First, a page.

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See here for an introduction to the KYST project
KYST 11 Swaddled in umpteen layers of clothing, I hunkered down and looked up at the imposing ruins of Hammershus castle, just as the sun crept over the horizon behind me. Once again, the temperature was sub-zero, and my watercolours froze and crystalized within seconds on the paper. The wind was strong and bitterly cold but thankfully blew from the east, giving me at least the opportunity to find shelter on this, my last KYST on Bornholm’s west coast.
As I walked down Mølledal valley towards the coast some yellowhammer, greenfinch and a chaffinch sang rather weakly in the woods beside me. Hardly a dawn chorus, but nevertheless a sign of things to come. Last week’s slush had frozen back to ice, but a small stream accompanied me down to the rocky coast. Spring felt very far way. A jay mimicked a buzzard’s call expertly, and settled in a tree close by, before flapping off with a prehistoric screech. Reaching the rocky coast, and partly sheltered from the wind, I felt inspired with sympathy for a wind-sculpted hawthorn (see top).
I climbed around the rocks for a while, partly to keep warm, and then walked up the massive granite outcrop, upon which Hammershus castle sits. The historic seat of power on Bornholm, the castle has been deserted since the early 18th century, but it still retains an imposing physical presence. I walked around the ruins, happy to have the castle to myself, but the wind up here was finger-numbingly and eyeball-freezingly cold. I tried to travel back in time and imagine the scores, hundreds even, of people who must have worked and lived here, at any one time – over many hundreds of years. I tried to imagine them on a day like today, when all was frozen hard and the wind bit through everything. I lasted but a few minutes, before retreating back in the lee of the cliffs.
Looking out I could see how the sea was calmer in the shelter of the island. Every now and then huge gusts would be visible on the water, as if an invisible helicopter was landing. Further out, far from the shelter of the island, huge white crested waves attested to the power of the wind. I followed with my binoculars the red pilot boat, as it raced out from Hammerhavn harbor to help or guide tankers. My paints froze very quickly.
I walked on, past the castle, and found a fantastic sheltered spot where I could put up my M60 and enjoy some food and a fine sea view. The sun at last struggled to break through, only to disappear again, as wave after wave of snowstorms came passing through. There was an incredible energy in the day.
I walked back a little, and struggled to find shelter from the gusty wind. I clambered down a gully right down below the cliffs to find shelter, and here painted some rocks – about all I could manage as I battled with the cold.
Back at my sheltered spot – and partly because I was aware that it had been so long since I’d attempted any bird studies – I got my telescope out and followed a distant flock of common gulls bobbing on the surface.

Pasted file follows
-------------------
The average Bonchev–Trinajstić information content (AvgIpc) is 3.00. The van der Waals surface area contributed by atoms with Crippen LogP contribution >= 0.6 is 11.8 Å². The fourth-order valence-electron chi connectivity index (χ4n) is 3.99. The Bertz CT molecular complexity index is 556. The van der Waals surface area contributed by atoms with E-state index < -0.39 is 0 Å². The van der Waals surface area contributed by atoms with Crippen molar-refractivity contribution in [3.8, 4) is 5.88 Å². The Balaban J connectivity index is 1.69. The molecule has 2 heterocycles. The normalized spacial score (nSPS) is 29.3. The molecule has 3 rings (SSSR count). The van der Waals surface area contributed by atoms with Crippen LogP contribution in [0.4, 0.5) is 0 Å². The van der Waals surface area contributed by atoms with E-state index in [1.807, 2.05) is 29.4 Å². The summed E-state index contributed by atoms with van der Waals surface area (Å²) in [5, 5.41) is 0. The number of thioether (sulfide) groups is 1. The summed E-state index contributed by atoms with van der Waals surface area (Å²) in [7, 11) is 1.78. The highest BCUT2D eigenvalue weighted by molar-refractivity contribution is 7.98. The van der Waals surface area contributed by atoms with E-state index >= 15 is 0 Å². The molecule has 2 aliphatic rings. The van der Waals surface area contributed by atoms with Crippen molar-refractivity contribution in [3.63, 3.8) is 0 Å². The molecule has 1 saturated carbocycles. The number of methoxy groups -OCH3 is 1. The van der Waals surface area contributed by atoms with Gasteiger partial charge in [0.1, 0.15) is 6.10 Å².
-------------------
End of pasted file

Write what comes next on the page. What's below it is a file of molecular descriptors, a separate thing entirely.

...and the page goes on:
Eventually I walked on, around the cliffs and down through a sheltered wood of cherry and birch, back to the shore and the arms of Hammerhavn harbor. There were few people about or signs of activity save the aforementioned Pilot boat. I walked around for a while looking for a sheltered spot to put up my brolly, but I struggled with the gusting wind and regular snowy squalls. I finally managed to peg it down but the snow kept coming in and at one point the wind lifted the whole thing up. I swore a lot.
Looking back towards the castle I decided to make a timed ‘slice’ painting, trying to record the day’s energy. A snowstorm came suddenly and the castle almost disappeared, the snowflakes freezing onto the paper, to be replaced by sun and a bright blue sky – before the next flurry. It was incredibly intense, trying to work with the weather and record and reflect my perception of it. This was exactly the sort of experience and painting I had hoped for when starting this project – it felt like a collaboration between me and the day.
I finished off, completely exhausted, by making a four-part study of the wonderful setting sun, with the paints sometimes crystallizing, sometimes turning into a sludgy mess – before the lonely trudge back to Hammershus and my waiting car.
Weather report = snow flurries throughout the day, cloudy with regular sunny periods. Temperature between minus 3 and minus 1 degrees. Wind between 10 and 18 m/s first from the east and later north-east. Visibility: very good, when not obscured by snow clouds. Hours of sunshine: maybe four hours, if squeezed altogether?
Lessons learned – peg the M60 down in one or two places before putting up in strong wind. The original Pot Noodle tastes much better than recent imposters.
Stops with the M60 = 2
Kilometers walked = 9.04 km
Day lasted = 11 hours, 44 minutes
Birds seen and heard = 28 species (3 new ones = mistle thrush, fieldfare and greenfinch = running total 50)
Other stuff = starting to get the handle of the freezing paint thing, and how to work with it. Winters from now on will be fun…
People talked to = 6 ( 1 + 5)
In my head = Det er så fuldt af sjov, ude i en skov..’ children’s song STILL in my head all day… Thinking of an old friend who passed away last week.